Jerrod Carmichael made headlines by coming out as gay in Rothaniel, his latest one-hour special for HBO, the night before he hosted Saturday Night Live. While his family seems to have trouble accepting Carmichael’s identity as an openly gay man, fans have embraced him and emboldened him to speak his mind about subjects that few other comedians will.
In a recent profile in GQ, the comedian talks about his close friendship and collaboration with fellow comic and filmmaker Bo Burnham, and how their collaboration on Rothaniel, which Burnham directed, gave him the freedom to say whatever’s on his mind. And what’s on his mind is that Dave Chappelle can go fuck himself.
Chappelle has spent the past few years courting controversy, and raking in big viewership numbers for Netflix, by continuing to release one-hour specials on the streamer in which he seems to take pleasure in defying the shifting cultural norm towards acceptance of trans people. Jokes from his latest special, The Closer, were perceived to be so transphobic that they sparked a walkout among queer-identifying Netflix employees from their Hollywood headquarters in October of 2021.
And it seems Carmichael hasn’t forgotten. The discussion began by talking about the effect his coming out had on his family, and saying that only his 15 year-old niece accepted it.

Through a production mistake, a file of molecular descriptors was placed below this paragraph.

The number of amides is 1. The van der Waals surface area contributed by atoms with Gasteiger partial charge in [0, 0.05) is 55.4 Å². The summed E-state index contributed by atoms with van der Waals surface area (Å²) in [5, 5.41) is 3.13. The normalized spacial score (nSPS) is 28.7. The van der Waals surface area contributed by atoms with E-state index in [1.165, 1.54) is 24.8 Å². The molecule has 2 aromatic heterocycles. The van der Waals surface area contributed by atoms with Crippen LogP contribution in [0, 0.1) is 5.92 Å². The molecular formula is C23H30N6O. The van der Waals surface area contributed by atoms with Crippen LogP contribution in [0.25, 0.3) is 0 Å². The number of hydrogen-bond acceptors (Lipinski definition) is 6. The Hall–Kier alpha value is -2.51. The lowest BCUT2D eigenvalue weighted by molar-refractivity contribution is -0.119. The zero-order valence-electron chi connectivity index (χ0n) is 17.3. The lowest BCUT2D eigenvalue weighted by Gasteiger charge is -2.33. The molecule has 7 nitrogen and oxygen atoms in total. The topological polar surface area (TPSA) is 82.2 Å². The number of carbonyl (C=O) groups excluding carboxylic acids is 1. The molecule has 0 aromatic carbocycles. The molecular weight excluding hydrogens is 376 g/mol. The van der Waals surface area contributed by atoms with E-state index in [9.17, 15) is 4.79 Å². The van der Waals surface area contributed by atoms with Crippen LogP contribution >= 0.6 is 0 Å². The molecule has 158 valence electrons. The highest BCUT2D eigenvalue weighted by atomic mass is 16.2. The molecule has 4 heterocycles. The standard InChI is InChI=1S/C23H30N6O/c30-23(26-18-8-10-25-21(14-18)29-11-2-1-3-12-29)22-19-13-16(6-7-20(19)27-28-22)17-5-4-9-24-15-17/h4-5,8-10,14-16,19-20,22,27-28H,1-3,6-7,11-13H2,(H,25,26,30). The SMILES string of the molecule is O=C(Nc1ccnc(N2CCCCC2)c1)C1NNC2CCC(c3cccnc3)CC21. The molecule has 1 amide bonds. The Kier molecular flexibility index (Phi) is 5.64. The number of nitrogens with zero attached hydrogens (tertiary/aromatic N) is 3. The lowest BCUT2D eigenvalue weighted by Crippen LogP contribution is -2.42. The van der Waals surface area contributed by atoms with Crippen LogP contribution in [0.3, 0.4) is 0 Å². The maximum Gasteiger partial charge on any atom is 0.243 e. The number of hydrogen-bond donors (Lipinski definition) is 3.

“‘She hit me with a quick text, I see you. I hear you.’ Carmichael suspects her age has something to do with that: ‘I love this generation,’ he says earnestly. ‘I actually fuck with them, and fuck all those comedians that are going so hard against them.’”
Carmichael went on to openly address Chappelle as one of the comedians in question, mocking Chappelle’s stance that he was a victim of “cancel culture.” Despite getting lambasted online, the criticism didn’t translate into real world consequences, with Chappelle remaining a popular draw in arenas and large theaters. He subsequently signed a further deal with Netflix to produce four more specials, under the “Chappelle’s Home Team” umbrella, in which he would present comedians whose work he enjoyed. The first, starring legendary Black comedian Earthquake, premiered soon after.
Carmichael had this to say about Chappelle:
“‘Look, I get it. Everybody’s got to create a boogeyman to sell tickets. But it’s not true,’ he says, referring to the much-hyped threat of cancel culture. ‘Who’s getting canceled for what they’ve said? What does that mean, that people are mad on Twitter? Everybody’s fine. These grown men are fine. I think, a lot of times, people who offer nothing truthful or meaningful about themselves then complain about society at large and create this boogeyman. It’s like, listen, that’s the most urgent thing in your life? God bless you. I’m tired of hearing it. Chappelle, do you know what comes up when you Google your name, bro? That’s the legacy? Your legacy is a bunch of opinions on trans shit? It’s an odd hill to die on. And it’s like, hey, bro. Who the fuck are you? Who do you fuck? What do you like to do? Childish jokes aside, who the fuck are you? It’s just kind of played. But he’s choosing to die on the hill. So, alright, let him.’”
The article went on to detail perhaps the most shocking aspect of Carmichael’s new lifestyle; his tendency to fly to Tokyo, Japan, at the last minute to try a specific kind of grape he’s heard about.